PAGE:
This is the first lens I purchased for my T camera and just the second zoom I have owned in 28 years. Before this, my experience of zooms was limited to budget third party models that often disappointed in both optical and build quality. These memories are probably the reason I rarely strayed into zoom territory, preferring instead high quality primes. A lot has changed over the decades and the performance gap between zooms and primes is now minimal.
The Leica T system still has a very limited lens line-up…a total of six are available as I write this article. Three of these venture into wide angle realms in varying degrees, of which two are zooms and one a prime. My requirements were for a lens with an angle of view that went beyond what I was familiar with, which reduced my options to just one – the 11-23. This equates to 17-35mm in 35mm film terms, giving me an angle of view of 103° to 65° (experience up until now has been 92°). So for the first time in many years, a new optical horizon has presented itself.
There is little real world user information about this lens readily available but from the scant material I could find, everything suggested that this was a high quality offering that does not disappoint. And given this is a Leica product (albeit not manufactured in Germany) I expected nothing less. It is a little slower than I would like but I am prepared to accept this if it can be used in confidence wide open.
Any worries about build quality are immediately dismissed after unboxing. The workmanship is nothing short of stunning. Crafted from metal, the tolerance of the zoom action is tight with no hint of lateral wobble I have found on some models. True to the T concept, design is minimalist with the only marking on the barrel being the focal length and four key focal length indicators. It comes with a detachable lens hood which I leave permanently attached as it adds little to the overall length and helps to protect the large convex front element, which accepts 67mm threaded filters. Writing of filters, information gleaned from forums suggest that some vignetting will occur at the wide end when a C-POL is used, even a slim one. This leads me to believe that results with a UV filter may be the same, although I have not tested this. I have no intention of using filters with this lens, so it is a moot point where I am concerned. Like other T system components, this lens is not environmentally sealed, so care must be exercised in inclement conditions.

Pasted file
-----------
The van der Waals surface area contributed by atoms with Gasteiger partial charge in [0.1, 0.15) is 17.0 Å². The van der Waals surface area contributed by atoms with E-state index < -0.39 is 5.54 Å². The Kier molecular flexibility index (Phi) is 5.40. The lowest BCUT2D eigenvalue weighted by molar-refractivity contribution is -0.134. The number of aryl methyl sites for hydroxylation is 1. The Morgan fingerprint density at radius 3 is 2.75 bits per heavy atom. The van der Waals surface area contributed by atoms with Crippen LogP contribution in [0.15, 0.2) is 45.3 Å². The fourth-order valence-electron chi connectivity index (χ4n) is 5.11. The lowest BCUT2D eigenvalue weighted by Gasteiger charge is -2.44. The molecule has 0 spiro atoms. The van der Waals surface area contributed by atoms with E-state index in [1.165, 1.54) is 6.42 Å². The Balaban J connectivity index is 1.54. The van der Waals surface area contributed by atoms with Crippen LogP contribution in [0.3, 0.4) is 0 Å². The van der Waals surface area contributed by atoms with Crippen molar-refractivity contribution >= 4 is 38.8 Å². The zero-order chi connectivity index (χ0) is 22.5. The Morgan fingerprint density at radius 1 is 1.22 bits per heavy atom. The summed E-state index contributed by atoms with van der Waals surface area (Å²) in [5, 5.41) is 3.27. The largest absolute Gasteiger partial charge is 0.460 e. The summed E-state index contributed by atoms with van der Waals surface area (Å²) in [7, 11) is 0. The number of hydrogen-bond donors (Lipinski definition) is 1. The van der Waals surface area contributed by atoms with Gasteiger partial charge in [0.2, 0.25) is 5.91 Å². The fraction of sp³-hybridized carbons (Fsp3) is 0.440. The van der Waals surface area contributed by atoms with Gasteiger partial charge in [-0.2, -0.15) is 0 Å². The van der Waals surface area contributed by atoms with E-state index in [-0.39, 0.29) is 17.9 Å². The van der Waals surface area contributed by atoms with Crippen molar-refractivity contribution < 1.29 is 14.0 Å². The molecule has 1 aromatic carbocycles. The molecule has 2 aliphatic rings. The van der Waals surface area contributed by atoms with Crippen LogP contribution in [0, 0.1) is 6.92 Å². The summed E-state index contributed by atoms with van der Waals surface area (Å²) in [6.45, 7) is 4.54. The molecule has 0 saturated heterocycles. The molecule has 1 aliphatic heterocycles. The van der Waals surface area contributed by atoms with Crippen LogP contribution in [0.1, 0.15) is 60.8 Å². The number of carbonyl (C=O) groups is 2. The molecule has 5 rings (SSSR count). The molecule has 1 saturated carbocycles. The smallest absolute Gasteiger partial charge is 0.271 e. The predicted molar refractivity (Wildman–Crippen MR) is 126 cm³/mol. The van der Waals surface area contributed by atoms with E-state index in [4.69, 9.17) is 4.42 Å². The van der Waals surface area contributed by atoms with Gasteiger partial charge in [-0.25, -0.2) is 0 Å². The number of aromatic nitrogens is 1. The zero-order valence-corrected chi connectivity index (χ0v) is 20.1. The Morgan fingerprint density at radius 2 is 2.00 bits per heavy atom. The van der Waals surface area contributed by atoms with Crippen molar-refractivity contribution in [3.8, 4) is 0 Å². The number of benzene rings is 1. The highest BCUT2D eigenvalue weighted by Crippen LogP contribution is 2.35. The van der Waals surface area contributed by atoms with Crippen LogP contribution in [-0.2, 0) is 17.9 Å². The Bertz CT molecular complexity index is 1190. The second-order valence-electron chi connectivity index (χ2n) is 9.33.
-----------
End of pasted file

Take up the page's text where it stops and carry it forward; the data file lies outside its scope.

Attached to the T body, the 11-23 balances very well and, to me, feels very natural when supporting the lens with my left hand while my right is on the camera grip. In manual focus mode the focus ring is well damped and, although ‘fly by wire’, has a mechanically damped feel to it which adds to its overall robust feel. Zoom action is very positive and there is very little travel through the range.
My first outing was on a beautiful clear midwinter afternoon, the light being low, strong and golden. I was curious to see how flare resistant at its widest angle the lens was, so headed for a pine wood to shoot some contre-jour images. Due to the 14 element in 11 group configuration, I was expecting significant flare but it performed better than expected. Yes, flare was present but in some cases I found it added atmosphere to the final image. I used this location to also test for the dreaded Chromatic Aberration as the contrast between deep shadow and bright sunlight was a breeding ground for this. I was astonished that the results showed very little, although it was slightly visible when used wide open at 11mm. It was nothing that could not be fixed in post processing and I have experienced significantly worse with some other lenses.
Image sharpness and contrast is impressive at all apertures and focal lengths, and it really shines at around the f5.6 mark. Having said that, the results wide open are superb and I would not hesitate to use it so. Images are rendered beautifully and, even though this is not an optic that would be considered for bokeh effect, out of focus areas are reproduced smoothly – probably helped by the circular aperture design.
I am still getting used to the vast angle of view when set to 11mm…it really does lend itself well to big skies (and crazy portraits). The symbiosis of this lens on the T body makes for a really enjoyable experience and I have several projects lined up where it is going to be irreplaceable, many of which will involve large skies or bodies of water.
It is early days of my exploration of the lens’ capabilities, but my initial impressions are very favourable…I see it becoming a really useful tool in my arsenal. My only real gripes are that 1) it is not weather sealed and 2) it is a tad slower than I would like. Having said that, addressing these two issues would see an increase in size and weight, thus undermining one of its excellent attributes.